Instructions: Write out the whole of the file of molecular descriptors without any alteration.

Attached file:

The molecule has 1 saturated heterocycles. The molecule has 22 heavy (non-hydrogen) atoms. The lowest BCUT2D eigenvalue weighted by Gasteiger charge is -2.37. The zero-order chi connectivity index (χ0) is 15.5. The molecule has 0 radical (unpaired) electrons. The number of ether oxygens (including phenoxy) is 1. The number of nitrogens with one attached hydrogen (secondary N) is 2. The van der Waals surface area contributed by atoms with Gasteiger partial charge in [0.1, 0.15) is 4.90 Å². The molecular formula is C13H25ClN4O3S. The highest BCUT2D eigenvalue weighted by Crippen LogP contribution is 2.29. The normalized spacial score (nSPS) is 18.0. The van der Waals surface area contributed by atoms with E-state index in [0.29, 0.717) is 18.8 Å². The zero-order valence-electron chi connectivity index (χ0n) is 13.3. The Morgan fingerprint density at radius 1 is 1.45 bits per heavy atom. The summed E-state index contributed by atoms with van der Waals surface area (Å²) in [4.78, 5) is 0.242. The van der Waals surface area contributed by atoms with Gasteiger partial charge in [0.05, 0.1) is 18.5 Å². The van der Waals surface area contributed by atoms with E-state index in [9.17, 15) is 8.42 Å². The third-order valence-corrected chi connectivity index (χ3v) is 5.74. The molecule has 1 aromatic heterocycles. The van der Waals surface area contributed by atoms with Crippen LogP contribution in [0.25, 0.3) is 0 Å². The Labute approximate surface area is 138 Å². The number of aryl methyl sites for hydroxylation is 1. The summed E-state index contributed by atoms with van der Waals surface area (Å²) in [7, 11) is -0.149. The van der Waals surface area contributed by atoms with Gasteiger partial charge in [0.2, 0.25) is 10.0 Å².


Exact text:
The molecule has 1 saturated heterocycles. The molecule has 22 heavy (non-hydrogen) atoms. The lowest BCUT2D eigenvalue weighted by Gasteiger charge is -2.37. The zero-order chi connectivity index (χ0) is 15.5. The molecule has 0 radical (unpaired) electrons. The number of ether oxygens (including phenoxy) is 1. The number of nitrogens with one attached hydrogen (secondary N) is 2. The van der Waals surface area contributed by atoms with Gasteiger partial charge in [0.1, 0.15) is 4.90 Å². The molecular formula is C13H25ClN4O3S. The highest BCUT2D eigenvalue weighted by Crippen LogP contribution is 2.29. The normalized spacial score (nSPS) is 18.0. The van der Waals surface area contributed by atoms with E-state index in [0.29, 0.717) is 18.8 Å². The zero-order valence-electron chi connectivity index (χ0n) is 13.3. The Morgan fingerprint density at radius 1 is 1.45 bits per heavy atom. The summed E-state index contributed by atoms with van der Waals surface area (Å²) in [4.78, 5) is 0.242. The van der Waals surface area contributed by atoms with Gasteiger partial charge in [0.05, 0.1) is 18.5 Å². The van der Waals surface area contributed by atoms with E-state index in [9.17, 15) is 8.42 Å². The third-order valence-corrected chi connectivity index (χ3v) is 5.74. The molecule has 1 aromatic heterocycles. The van der Waals surface area contributed by atoms with Crippen LogP contribution in [0.25, 0.3) is 0 Å². The Labute approximate surface area is 138 Å². The number of aryl methyl sites for hydroxylation is 1. The summed E-state index contributed by atoms with van der Waals surface area (Å²) in [7, 11) is -0.149. The van der Waals surface area contributed by atoms with Gasteiger partial charge in [0.2, 0.25) is 10.0 Å².